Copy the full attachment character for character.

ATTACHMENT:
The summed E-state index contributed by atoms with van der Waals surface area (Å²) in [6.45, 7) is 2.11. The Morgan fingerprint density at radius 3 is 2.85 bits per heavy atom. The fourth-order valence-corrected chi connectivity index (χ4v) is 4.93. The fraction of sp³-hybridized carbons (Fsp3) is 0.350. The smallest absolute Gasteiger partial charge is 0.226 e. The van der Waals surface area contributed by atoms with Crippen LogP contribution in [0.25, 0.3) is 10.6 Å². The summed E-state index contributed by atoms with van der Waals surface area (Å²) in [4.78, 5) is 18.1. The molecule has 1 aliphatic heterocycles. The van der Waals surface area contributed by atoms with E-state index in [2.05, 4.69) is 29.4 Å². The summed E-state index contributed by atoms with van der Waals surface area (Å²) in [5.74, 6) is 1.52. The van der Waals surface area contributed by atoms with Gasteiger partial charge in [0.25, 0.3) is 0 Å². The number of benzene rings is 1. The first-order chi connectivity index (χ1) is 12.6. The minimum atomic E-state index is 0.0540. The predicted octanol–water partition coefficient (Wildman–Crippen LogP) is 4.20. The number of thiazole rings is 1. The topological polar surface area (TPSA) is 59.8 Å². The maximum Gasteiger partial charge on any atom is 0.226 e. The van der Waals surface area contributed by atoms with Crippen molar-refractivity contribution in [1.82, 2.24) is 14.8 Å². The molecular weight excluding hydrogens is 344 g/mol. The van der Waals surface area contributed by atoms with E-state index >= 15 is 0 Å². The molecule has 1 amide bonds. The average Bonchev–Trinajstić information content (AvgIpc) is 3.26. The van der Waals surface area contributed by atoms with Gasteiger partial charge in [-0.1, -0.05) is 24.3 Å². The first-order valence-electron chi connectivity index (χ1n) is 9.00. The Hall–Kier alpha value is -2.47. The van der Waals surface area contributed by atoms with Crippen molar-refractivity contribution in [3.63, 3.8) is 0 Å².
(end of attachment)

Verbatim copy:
The summed E-state index contributed by atoms with van der Waals surface area (Å²) in [6.45, 7) is 2.11. The Morgan fingerprint density at radius 3 is 2.85 bits per heavy atom. The fourth-order valence-corrected chi connectivity index (χ4v) is 4.93. The fraction of sp³-hybridized carbons (Fsp3) is 0.350. The smallest absolute Gasteiger partial charge is 0.226 e. The van der Waals surface area contributed by atoms with Crippen LogP contribution in [0.25, 0.3) is 10.6 Å². The summed E-state index contributed by atoms with van der Waals surface area (Å²) in [4.78, 5) is 18.1. The molecule has 1 aliphatic heterocycles. The van der Waals surface area contributed by atoms with E-state index in [2.05, 4.69) is 29.4 Å². The summed E-state index contributed by atoms with van der Waals surface area (Å²) in [5.74, 6) is 1.52. The van der Waals surface area contributed by atoms with Gasteiger partial charge in [0.25, 0.3) is 0 Å². The number of benzene rings is 1. The first-order chi connectivity index (χ1) is 12.6. The minimum atomic E-state index is 0.0540. The predicted octanol–water partition coefficient (Wildman–Crippen LogP) is 4.20. The number of thiazole rings is 1. The topological polar surface area (TPSA) is 59.8 Å². The maximum Gasteiger partial charge on any atom is 0.226 e. The van der Waals surface area contributed by atoms with Crippen molar-refractivity contribution in [1.82, 2.24) is 14.8 Å². The molecular weight excluding hydrogens is 344 g/mol. The van der Waals surface area contributed by atoms with E-state index >= 15 is 0 Å². The molecule has 1 amide bonds. The average Bonchev–Trinajstić information content (AvgIpc) is 3.26. The van der Waals surface area contributed by atoms with Gasteiger partial charge in [-0.1, -0.05) is 24.3 Å². The first-order valence-electron chi connectivity index (χ1n) is 9.00. The Hall–Kier alpha value is -2.47. The van der Waals surface area contributed by atoms with Crippen molar-refractivity contribution in [3.63, 3.8) is 0 Å².